Four in every five voters in the North do not trust the Democratic Unionist Party over the Northern Ireland Protocol, a new survey suggests.
The poll results will concern incoming party leader Jeffrey Donaldson, as further findings signal the controversial post-Brexit arrangement will weigh heavy on the electorate's minds at the next elections to the Stormont Assembly.
Mr Donaldson is to be formally ratified as party leader when the DUP’s ruling executive meets on Wednesday.
Pollsters LucidTalk, commissioned by researchers at Queen’s University Belfast, asked a weighted sample of 1,500 respondents from the electorate who they trusted and distrusted to manage the interests of the North when it comes to the Protocol.
There was least faith in Boris Johnson’s UK government, with 86 per cent of voters saying they distrust London, 53 per cent of them saying they distrusted Downing Street “a lot”. Only 6 per cent trusted the administration.
The next least trusted group was the DUP, with 56 per cent distrusting them “a lot” and another 22 per cent responding that they simply didn’t trust the party over the Protocol. Just 13 per cent trusted the party.
A majority of voters (56 per cent) also distrust Sinn Féin over the issue — with 45 per cent registering “a lot” of distrust. Nearly a third (31 per cent) trusts the party.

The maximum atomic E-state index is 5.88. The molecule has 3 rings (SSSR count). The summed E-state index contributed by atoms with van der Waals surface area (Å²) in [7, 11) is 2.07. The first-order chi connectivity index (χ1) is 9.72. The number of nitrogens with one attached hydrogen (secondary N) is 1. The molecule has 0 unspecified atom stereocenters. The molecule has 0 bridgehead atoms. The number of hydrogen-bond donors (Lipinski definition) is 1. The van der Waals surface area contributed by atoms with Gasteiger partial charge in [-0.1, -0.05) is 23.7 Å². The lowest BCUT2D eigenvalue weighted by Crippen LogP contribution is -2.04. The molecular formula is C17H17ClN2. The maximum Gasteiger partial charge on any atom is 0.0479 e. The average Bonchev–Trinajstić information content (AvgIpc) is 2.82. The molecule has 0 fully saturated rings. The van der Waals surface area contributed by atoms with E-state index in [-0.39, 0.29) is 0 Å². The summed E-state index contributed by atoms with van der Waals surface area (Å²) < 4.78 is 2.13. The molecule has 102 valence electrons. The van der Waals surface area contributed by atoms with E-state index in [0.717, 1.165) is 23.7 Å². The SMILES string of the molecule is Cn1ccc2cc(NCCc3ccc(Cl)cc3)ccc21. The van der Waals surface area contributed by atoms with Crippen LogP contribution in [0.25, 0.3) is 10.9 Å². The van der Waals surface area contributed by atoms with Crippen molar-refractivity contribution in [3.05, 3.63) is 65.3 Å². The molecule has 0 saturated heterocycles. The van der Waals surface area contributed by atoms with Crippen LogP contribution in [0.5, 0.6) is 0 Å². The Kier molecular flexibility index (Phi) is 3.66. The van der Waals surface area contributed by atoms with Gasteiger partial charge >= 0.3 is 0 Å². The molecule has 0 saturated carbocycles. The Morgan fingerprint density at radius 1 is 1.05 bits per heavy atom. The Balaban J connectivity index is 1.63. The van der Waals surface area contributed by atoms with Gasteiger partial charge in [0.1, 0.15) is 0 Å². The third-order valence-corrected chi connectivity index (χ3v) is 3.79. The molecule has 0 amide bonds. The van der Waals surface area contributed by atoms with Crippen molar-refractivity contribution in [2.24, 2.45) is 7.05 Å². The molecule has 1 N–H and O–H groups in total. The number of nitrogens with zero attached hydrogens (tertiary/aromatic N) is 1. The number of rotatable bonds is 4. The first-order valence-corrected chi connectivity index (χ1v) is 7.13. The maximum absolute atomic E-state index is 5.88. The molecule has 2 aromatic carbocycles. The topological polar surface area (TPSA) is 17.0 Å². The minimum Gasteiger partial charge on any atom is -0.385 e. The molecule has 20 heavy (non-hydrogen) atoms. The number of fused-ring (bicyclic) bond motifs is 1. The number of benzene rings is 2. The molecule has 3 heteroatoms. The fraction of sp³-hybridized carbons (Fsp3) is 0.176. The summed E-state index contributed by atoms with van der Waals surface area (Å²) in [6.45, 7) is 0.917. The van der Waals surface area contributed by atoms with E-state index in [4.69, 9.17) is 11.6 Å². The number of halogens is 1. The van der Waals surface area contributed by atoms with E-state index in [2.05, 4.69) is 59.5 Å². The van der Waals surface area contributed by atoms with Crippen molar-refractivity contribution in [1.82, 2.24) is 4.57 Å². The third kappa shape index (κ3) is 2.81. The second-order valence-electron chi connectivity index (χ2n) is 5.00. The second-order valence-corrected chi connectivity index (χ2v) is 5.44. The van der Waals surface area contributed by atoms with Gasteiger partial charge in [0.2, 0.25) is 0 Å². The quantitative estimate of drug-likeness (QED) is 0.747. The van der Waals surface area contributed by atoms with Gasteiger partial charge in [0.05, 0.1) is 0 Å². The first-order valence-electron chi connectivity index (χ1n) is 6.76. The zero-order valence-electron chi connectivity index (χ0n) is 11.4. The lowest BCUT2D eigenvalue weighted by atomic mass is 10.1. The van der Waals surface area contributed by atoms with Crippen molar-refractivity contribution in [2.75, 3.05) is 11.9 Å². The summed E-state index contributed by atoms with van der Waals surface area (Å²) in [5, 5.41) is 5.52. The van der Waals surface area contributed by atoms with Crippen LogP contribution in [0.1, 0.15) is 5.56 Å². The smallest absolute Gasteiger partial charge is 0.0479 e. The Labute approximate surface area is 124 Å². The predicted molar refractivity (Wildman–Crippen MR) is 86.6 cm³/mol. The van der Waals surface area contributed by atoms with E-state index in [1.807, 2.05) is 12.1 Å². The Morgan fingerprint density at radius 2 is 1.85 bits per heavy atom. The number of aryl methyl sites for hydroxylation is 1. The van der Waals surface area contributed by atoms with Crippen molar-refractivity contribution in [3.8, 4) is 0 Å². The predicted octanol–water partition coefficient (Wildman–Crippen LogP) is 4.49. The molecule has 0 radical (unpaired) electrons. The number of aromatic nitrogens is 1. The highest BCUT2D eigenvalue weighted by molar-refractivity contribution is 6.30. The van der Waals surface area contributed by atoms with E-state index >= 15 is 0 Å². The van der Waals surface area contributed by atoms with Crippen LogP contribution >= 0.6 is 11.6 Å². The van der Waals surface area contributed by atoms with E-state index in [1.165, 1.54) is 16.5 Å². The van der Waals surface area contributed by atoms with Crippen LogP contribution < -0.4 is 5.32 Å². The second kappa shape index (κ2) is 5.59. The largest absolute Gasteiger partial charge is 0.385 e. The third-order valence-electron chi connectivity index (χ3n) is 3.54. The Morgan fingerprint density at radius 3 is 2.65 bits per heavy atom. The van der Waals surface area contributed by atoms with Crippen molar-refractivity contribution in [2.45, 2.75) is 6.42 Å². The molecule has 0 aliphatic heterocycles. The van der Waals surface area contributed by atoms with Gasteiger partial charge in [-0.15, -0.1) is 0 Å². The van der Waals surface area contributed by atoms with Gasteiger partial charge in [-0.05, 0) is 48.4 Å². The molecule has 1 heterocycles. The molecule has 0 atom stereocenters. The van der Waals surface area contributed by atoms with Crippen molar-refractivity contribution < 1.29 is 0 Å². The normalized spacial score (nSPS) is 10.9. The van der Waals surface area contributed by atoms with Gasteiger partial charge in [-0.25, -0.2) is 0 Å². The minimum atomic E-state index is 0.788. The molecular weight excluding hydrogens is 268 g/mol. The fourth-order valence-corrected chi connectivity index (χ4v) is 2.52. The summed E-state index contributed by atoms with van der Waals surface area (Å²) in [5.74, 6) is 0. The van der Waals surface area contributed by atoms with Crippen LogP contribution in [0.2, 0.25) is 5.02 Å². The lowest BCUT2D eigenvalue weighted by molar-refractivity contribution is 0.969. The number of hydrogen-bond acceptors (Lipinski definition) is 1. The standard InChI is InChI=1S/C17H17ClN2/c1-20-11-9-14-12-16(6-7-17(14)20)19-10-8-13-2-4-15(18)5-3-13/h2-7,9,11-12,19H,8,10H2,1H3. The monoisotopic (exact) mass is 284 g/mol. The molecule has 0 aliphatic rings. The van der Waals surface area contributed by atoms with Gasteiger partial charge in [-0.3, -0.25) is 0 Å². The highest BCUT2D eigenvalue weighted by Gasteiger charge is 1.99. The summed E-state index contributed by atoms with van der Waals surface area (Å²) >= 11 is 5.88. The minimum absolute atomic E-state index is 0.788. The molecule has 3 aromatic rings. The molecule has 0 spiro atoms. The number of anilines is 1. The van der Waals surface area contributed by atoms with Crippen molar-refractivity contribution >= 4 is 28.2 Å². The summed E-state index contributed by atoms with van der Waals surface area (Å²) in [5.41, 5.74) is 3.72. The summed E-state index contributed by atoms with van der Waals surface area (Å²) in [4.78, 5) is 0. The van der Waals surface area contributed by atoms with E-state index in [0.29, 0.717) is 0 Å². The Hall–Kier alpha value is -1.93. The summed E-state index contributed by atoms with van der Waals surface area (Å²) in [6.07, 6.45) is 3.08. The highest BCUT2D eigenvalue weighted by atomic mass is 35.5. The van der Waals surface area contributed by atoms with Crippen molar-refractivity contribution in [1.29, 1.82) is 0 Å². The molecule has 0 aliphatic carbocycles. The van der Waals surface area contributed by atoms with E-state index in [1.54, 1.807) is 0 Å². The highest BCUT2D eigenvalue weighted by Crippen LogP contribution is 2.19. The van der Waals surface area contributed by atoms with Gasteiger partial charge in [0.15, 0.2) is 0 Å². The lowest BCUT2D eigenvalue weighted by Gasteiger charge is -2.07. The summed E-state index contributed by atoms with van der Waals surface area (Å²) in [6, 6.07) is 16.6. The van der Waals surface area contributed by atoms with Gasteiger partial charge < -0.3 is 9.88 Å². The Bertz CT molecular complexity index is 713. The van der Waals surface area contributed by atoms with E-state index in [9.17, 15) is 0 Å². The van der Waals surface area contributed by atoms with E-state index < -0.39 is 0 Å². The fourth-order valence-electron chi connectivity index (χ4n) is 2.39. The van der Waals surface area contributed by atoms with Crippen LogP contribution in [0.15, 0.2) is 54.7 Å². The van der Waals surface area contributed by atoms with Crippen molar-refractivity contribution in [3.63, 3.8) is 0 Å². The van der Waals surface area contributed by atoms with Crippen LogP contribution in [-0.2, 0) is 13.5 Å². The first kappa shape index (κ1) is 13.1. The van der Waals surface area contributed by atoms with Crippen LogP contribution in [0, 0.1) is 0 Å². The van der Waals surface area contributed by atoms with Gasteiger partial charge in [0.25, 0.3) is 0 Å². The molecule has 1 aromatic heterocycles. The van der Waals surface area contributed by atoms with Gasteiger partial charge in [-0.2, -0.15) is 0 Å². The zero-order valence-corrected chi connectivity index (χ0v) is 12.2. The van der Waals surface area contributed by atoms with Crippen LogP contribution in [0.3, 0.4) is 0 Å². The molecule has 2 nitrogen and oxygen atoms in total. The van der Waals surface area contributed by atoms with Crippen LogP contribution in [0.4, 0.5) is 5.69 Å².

Alliance Party (43 per cent) and the Social Democratic and Labour Party (42 per cent) were the most trusted parties, although both parties registered the same levels of distrust among the electorate.
Almost four in ten (39 per cent) distrust the Ulster Unionist Party. Giving new party leader Doug Beattie food for thought, almost the same proportion again have yet to make up their mind on whether or not they trust the party.
Distrust of the European Commission/EU was at 48 per cent, while 40 per cent said they trusted Brussels. Voters responded similarly over the Irish government's role, with 48 per cent registering distrust against 38 per cent who trust Dublin.
Only business leaders (56 per cent) recorded majority trust among respondents.
Worryingly for some of the political parties in the North, given the high levels of distrust in them, the poll found three-quarters of voters will be mindful of the Protocol when casting their ballots in the next election.
Four in ten said they would switch allegiance over the issue.
Professor Katy Hayward, of Queen's University Belfast and co-investigator on the research, said the findings show people in the North "highly exercised" by the Protocol — both for and against in equal proportions.
“The political tensions are compounded by the low levels of trust in the political parties when it comes to the Protocol, and by the fact that the Protocol is likely to feature heavily in the next Assembly election,” she said.
The findings show a majority believe special arrangements are needed for the North in the wake of Brexit, but there is a clear split on whether people support or object to the Protocol, with 47 per cent backing it, and the same number opposing.
Despite the split, a majority (56 per cent) agrees that it hands the North a unique set of economic opportunities.
Chief concerns are the cost of certain products, choice of goods as well as checks and inspections on goods moving between Britain and the North.
Most of those surveyed (57 per cent) want the UK to align with EU regulations as a solution.
Just 38 per cent favoured shifting checks and inspections to the Border.